8) I cannot and do not speak for either of my children, nor do I own them.  They are not extensions of me.  They are their own people, with their own unique personalities.  It is my job as their parent to encourage them and find the best ways to support them so they can flourish.  Any embarrassment, shame, fear or assumptions about who they should or shouldn’t be are mine.  They have little to do with my children as much as I may believe otherwise.  These are things I am responsible for working through privately.

9) Realize I don’t know.  There is just a great deal I don’t understand.  The only way I can hope to understand is by admitting that I don’t.  I don’t have all the answers.  I am learning.  My daughter is my best teacher.

10) Listen.  I have to be willing to listen to her.  I don’t mean just verbal language, I mean “listen” in a more holistic way.  Listen to every aspect of her.  What is she trying to tell me?  Often I will not immediately be able to understand.  Sometimes it may take years before I will, but it is more important that I continue to try even when I don’t understand than deciding she isn’t trying to tell me anything.

11) Patience.  This is one of the single most difficult things for me to practice.  I am, by my very nature, incredibly impatient.  Impatience serves me in some ways, but in approaching my children, impatience almost always hurts them and me more than it helps.  I have to “check my impatience at the door” as a friend of mine once said.  If I am unable to do that, it’s probably best if I take a break and come back when I’m able to.

This list is not complete… there are many more things to add… but they will have to wait for another day…

Soma Mukhopadhyay's First RPM session with Emma ~ 2013

Soma Mukhopadhyay’s First RPM session with Emma ~ 2013

“Will She Be Okay?”

“Will she be okay?”  This was the question that went unanswered for the first nine years of my daughter’s life.  

“Will she be okay?” I asked every autism specialist, neurologist, pediatrician and anyone else who seemed vaguely knowledgable.  This question actually had almost nothing to do with the child I saw before me and everything to do with how I felt.  I so wanted reassurance.  I so wanted and needed someone to tell me she was going to be okay, whatever okay meant.  Whatever world “okay” occupied, I wanted to know, really know that my child was going to be embraced and fully in the “okay” of it all.  

“Will she be okay?”

Like the children’s story about the baby bird who’s fallen from its nest and asks all manner of creatures it meets “Are you my mother?” I desperately wanted someone to put their arm around me and say those seemingly magical and reassuring words – “Yes.  I promise.  She’s going to be just fine.”  But none did. So on I went, searching, trying every therapy, remedy, every crazy combination of vitamins, diets, homeopathy, naturopathy, healer, energy worker, cranial-sacral therapist, shaman, neurologist, developmental pediatrician, speech therapist, occupational therapist who held out the promise that all would be okay if only I did whatever it was they believed would make her “okay”.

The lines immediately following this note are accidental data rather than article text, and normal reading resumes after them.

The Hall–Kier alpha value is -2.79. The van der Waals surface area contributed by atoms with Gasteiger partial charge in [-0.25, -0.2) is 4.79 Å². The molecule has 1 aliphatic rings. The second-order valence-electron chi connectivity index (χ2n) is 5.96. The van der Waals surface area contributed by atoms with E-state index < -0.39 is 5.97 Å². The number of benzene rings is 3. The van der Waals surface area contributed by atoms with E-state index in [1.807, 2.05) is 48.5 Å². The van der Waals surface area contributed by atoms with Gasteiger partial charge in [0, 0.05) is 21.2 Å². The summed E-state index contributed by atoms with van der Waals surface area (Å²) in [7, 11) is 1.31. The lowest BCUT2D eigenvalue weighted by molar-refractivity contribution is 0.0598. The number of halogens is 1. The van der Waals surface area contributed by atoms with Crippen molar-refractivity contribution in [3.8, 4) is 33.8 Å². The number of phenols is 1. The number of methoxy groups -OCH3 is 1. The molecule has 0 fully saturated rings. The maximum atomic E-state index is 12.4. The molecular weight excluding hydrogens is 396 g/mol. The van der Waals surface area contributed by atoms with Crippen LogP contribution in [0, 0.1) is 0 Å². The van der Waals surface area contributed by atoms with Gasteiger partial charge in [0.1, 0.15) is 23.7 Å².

“Will she be okay?”  

When we finally ended our campaign to cure our daughter, our campaign to help her accelerated.  But this didn’t happen in a vacuum.  We had support.  And the support we were given came from other Autistic people. In retrospect, had I known my friend Ibby, I would not have asked “will she be okay?”  Had I met Tracy Thresher, Larry Bissonnette, Jamie Burke, Jennifer Seybert or any of the other people I’ve had the good fortune to physically meet, I would not have felt the need to ask repeatedly whether my daughter would be okay, because I would have known she already was.  That question would not have occurred to me to ask, because these people, many of whom do not speak or more often than not do not speak, or as in Ibby’s case speak, but when stressed, is unable to, are living their lives fully and they certainly know joy.  Each of them has grown up in a society that underestimated them.  All of them have been doubted and had to prove their intelligence over and over to those who are unwilling to see the evidence before them.   

“Will she be okay?”

We, as a society, must stop forcing people we deem different or less than to prove their worth.  We, as a society, must look inward and start asking ourselves, not “will my autistic child be okay?” but “what can we do to accommodate Autistic people so that all can flourish and be included?”

In the end, that’s all I really want for both my children.  I want them to feel a part of a society that supports them. 

“Will my child be okay?”

She IS okay.  Right now at this moment.  It’s up to the rest of us to recognize this.

Em singing “Clumsy” for Ibby and Emily last night

Em's performance